By North Dakota Commissioner for the Department of Financial Institutions Lise Kruse
The availability of appraisers and timeliness of appraisals has been a challenge for depository institutions in North Dakota for some time. At the Department of Financial Institutions, we are fully committed to working with the depository institutions and the appraisal industry to address these issues. The vibrancy and health of both industries are important to the citizens of North Dakota and the economy.
Last week, the Appraisal Subcommittee of the Federal Financial Institutions Examination Council (FFIEC) agreed to temporarily waive appraisal licensing requirements in North Dakota for at least one year due to a shortage of credentialed appraisers.
This is a very important decision for residents in North Dakota. Currently, the shortage of appraisers who meet federal law requirements has caused assessments in some parts of our largely rural state to take up to three months. In some cases, the transactions have fallen through.
Federal law provides that the Appraisal Subcommittee may, with the approval of the FFIEC, waive the certification or licensing requirements for appraisals performed in a state if they find that there is a scarcity of appraisers leading to significant delays in appraisal services. North Dakota is the first state to be granted such a waiver.
The waiver aims to improve the timeliness and cost-effectiveness of real estate transactions for at least the next year. Under the waiver, North Dakota banks and credit unions can appoint someone other than a licensed or credentialed appraiser to conduct assessments for real estate mortgage loans issued by banks or credit unions that are less than $1 million for business and agricultural loans or $500,000 for residential transactions. All appraisals still must comply with the Uniform Standards of Professional Appraisal Practice.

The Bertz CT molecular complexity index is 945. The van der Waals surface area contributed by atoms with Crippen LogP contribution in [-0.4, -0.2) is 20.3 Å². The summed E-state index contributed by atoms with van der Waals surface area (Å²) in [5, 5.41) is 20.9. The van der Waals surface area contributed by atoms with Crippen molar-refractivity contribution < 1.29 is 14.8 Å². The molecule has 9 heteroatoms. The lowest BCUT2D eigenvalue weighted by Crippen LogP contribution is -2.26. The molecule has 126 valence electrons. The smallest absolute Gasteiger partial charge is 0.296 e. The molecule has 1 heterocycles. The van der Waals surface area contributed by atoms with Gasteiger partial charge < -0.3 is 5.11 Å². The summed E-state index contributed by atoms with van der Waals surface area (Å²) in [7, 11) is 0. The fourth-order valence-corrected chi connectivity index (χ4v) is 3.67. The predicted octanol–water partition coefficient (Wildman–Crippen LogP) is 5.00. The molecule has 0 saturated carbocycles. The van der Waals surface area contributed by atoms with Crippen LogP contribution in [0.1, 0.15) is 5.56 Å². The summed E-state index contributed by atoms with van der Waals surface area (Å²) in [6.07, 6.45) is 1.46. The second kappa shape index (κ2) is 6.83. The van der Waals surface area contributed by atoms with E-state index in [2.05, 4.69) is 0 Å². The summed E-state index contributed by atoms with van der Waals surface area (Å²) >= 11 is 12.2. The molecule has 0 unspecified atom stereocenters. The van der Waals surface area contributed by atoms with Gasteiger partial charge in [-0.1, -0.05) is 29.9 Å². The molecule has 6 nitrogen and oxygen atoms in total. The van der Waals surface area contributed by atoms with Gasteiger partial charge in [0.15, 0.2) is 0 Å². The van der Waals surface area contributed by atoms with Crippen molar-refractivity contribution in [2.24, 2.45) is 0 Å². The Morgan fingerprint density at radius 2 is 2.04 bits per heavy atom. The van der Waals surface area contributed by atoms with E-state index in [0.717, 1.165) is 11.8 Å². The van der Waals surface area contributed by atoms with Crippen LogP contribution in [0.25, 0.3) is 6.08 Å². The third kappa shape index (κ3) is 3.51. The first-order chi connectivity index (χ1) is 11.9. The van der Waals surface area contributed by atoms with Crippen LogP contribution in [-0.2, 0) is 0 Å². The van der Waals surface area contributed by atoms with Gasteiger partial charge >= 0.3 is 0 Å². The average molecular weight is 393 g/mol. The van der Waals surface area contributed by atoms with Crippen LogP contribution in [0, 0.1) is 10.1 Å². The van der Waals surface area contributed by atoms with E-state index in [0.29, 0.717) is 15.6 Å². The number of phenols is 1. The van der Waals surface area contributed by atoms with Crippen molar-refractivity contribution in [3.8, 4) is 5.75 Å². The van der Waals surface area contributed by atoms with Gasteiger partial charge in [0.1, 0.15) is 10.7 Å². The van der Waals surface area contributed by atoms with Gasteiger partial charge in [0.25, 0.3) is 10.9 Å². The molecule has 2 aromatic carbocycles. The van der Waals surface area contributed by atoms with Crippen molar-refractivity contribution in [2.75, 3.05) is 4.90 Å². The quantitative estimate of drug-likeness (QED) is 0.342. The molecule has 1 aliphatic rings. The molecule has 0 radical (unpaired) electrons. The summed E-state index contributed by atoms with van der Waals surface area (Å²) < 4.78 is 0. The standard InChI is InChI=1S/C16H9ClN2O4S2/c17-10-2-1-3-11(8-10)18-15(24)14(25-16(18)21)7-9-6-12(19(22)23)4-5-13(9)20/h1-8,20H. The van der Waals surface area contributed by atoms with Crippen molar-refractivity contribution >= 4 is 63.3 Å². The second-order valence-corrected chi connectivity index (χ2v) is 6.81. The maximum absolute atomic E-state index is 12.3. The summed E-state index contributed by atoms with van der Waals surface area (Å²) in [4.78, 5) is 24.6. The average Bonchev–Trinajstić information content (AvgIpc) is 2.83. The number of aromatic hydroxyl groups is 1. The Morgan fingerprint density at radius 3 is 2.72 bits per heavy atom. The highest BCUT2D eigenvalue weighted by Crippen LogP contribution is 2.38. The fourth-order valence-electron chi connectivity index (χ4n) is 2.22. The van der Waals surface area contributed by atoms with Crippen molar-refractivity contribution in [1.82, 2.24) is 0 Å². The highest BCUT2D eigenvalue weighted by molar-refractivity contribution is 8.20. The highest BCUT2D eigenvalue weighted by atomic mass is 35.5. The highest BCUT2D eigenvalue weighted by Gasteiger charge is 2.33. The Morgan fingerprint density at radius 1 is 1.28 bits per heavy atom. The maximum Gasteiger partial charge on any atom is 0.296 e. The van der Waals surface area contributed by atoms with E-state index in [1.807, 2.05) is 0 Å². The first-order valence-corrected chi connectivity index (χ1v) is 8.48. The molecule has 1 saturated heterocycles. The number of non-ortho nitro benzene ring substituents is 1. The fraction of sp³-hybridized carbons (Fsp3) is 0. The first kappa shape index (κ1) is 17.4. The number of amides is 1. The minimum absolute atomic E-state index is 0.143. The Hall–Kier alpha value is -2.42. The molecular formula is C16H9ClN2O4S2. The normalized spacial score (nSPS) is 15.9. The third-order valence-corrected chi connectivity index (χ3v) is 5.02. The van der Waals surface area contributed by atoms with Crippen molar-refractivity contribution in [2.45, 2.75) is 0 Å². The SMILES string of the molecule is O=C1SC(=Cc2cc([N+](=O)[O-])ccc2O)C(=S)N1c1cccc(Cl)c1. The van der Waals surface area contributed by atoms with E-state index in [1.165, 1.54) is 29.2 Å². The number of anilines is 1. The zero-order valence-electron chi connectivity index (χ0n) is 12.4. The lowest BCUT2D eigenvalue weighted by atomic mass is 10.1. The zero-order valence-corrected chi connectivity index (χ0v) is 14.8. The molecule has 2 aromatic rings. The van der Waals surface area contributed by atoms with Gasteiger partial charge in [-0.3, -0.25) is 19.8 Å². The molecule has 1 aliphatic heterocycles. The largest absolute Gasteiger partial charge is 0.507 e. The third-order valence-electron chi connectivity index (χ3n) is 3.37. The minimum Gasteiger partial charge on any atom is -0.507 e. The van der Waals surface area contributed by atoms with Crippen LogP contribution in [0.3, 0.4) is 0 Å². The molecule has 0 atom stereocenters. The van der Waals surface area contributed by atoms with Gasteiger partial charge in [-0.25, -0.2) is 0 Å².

But there is still a lot of work to do.
It is important to recognize the underlying issues that led to our request. The appraisal shortage has been around for a while. It is particularly an issue in our state, which is the size of New England but has only 760,000 residents. North Dakota is largely rural and 90% farmland. Even our biggest city, Fargo, is only 10 miles from sugar beet fields. That can be a challenge for credentialed and licensed appraisers, who might have to travel six hours round trip to assess a home. Sometimes, appraisers have been flown in from places like Minneapolis, with the cost passed along to the loan recipient.
Last year, North Dakota Gov. Doug Burgum, the North Dakota Bankers Association and I asked the Appraisal Subcommittee to apply a seldom used waiver option for our state, asking them to lift federal real estate requirements that mandate a credentialed or licensed appraiser for five years. We became aware of the waiver option when it was suggested to us by federal regulators. We are the first state to ask for the waiver since it became available in 1989.
The application process was thorough. In April, we complied with a request by the Appraisal Subcommittee to provide even more data and information that demonstrated the scarcity of appraisers and the significant delays and costs it was causing. For example, 29 of North Dakota’s 53 counties do not have an appraiser living in that county. Agricultural appraisals have been especially challenging, frequently taking two to three months to complete.
On July 16, the Appraisal Subcommittee approved the waiver in a 5-2 vote. The Subcommittee granted a one-year waiver with an optional year based on a condition that the North Dakota Department of Financial Institutions, bankers and appraisers work together to find a solution for the shortage and that there is still a scarcity.
We are pleased to have even a partial approval. But again, this is just a start.
Banks and other financial institutions must appoint well-qualified people to conduct the appraisals and ensure the loan process is efficient. This application does not change our department’s role as a state regulator to enforce the law when there are loan violations, including missing appraisals.
This is a call for all of us to work together to find a long-term solution for timely appraisals. This is an opportunity for appraisers, financial institutions and state and federal regulators to come together for change to help consumers in North Dakota. We want to make sure we never need to ask for a waiver again.
Read Commissioner Kruse’s oral testimony at the Appraisal Subcommittee here.